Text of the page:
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Remarketing through AdWords has been part of every smart SEM’s toolbox since launch several years ago. With rare exceptions, it just works and brings additional value to every other channel you invest in by re-engaging your already warm prospects.
At the most elementary level, most websites can drive great ROI with basic remarketing: simply targeting all people who have been to the site with generic messaging. That said, super-savvy SEMs are taking advantage of Google’s ever more sophisticated tools, targeting options, and products that facilitate super-advanced remarketing.
In this whitepaper, we’ll discuss basic remarketing techniques using the AdWords universal remarketing pixel; we’ll then move into advanced retargeting uses for Remarketing Lists for Search Audiences (RLSA), Search Companion Remarketing, Similar Users Remarketing, YouTube Remarketing, and how to use Google Analytics for Remarketing.
Let’s kick it off.
Basic Remarketing With the Universal Pixel
In developing an advanced remarketing program through AdWords, first, shore up your core basic remarketing. The release of the universal remarketing pixel in AdWords in the summer of 2012 facilitated a huge leap in the logistics of more sophisticated remarketing. Audiences can be created on the fly now from the universal pixel without having to generate or keep track of dozens (or hundreds) of pixels, coordinate with web dev to place them, or QA and maintain them. Previous to the universal pixel, the logistical investment made super-segmented audiences too weighty to maintain – the payoff just wasn’t there for all the time investment.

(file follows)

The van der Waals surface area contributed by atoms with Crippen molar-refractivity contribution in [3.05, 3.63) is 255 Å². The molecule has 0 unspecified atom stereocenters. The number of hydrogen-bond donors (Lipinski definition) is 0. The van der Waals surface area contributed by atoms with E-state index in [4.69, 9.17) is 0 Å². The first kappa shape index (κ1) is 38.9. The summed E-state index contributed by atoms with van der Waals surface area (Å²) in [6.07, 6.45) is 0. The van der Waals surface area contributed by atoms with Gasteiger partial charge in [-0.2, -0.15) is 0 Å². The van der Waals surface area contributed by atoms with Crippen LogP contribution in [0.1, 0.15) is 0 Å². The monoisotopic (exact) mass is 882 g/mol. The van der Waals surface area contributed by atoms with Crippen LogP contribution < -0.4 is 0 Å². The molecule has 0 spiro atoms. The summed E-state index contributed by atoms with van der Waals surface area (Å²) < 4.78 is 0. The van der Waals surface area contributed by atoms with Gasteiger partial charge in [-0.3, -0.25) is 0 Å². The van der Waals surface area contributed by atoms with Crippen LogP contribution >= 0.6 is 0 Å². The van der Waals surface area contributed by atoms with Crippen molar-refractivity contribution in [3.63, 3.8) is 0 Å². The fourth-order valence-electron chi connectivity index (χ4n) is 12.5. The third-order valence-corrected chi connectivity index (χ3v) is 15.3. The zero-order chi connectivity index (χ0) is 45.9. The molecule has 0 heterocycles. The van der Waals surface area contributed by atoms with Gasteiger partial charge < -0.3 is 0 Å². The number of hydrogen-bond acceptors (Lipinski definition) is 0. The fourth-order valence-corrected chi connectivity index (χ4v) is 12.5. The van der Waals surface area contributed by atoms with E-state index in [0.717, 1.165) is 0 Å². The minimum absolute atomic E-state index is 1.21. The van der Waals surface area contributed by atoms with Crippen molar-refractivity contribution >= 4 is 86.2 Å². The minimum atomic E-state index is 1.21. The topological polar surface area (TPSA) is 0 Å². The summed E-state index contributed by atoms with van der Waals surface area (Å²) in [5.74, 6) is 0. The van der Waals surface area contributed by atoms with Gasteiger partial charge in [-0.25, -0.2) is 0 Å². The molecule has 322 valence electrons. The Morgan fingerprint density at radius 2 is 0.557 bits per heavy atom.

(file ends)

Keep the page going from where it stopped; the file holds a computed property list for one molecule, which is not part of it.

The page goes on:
Now, it’s simple. Once the pixel is placed, it’s fully in the control of the marketer (no dev wrangling!). Though too much segmentation can still become cumbersome, you can now think deeply about the main factors that show where the user is in the funnel and segment your users and messaging for each segment. You should be making tight custom audiences that align to your funnel, products, and purchase cycles.
ASK YOURSELF THE FOLLOWING QUESTIONS:
Where are the users in your funnel?
Understand your funnel and segment users by the stage they are in.
For ecommerce, the funnel may look like:
Research –> category pages –> product pages –> cart –> thank you –> current customer –>LTV
For B2B, it might be:
Research –>Download Whitepaper –> Free Trial –>Paid Segment each of these groups and align bidding and messaging to the funnel stage your users are in.
What product(s)/or services are your users interested in?
Using the ecommerce example, you can hone in on specific products or categories of interest. For lead gen, you may be looking at the content they have read that indicates their use case of your product. Travel advertisers may segment by destinations. Layering on where the user is in the funnel with the product they are interested in means tight messaging opportunities, e.g. for users interested in Caribbean Vacations who have added to cart but not checked out, a discount code may be just what they need to pull the trigger.
When did the users last visit?
Understand your funnel and segment by the cookie lengths that make sense for you. For an ecommerce site, you may find that the optimal time to target a cart abandoner is 1-3 days after abandonment. B2B advertisers may find that 90 days of slow, steady value props is the right pace.
In the travel example above, there will be a sweet spot with timing.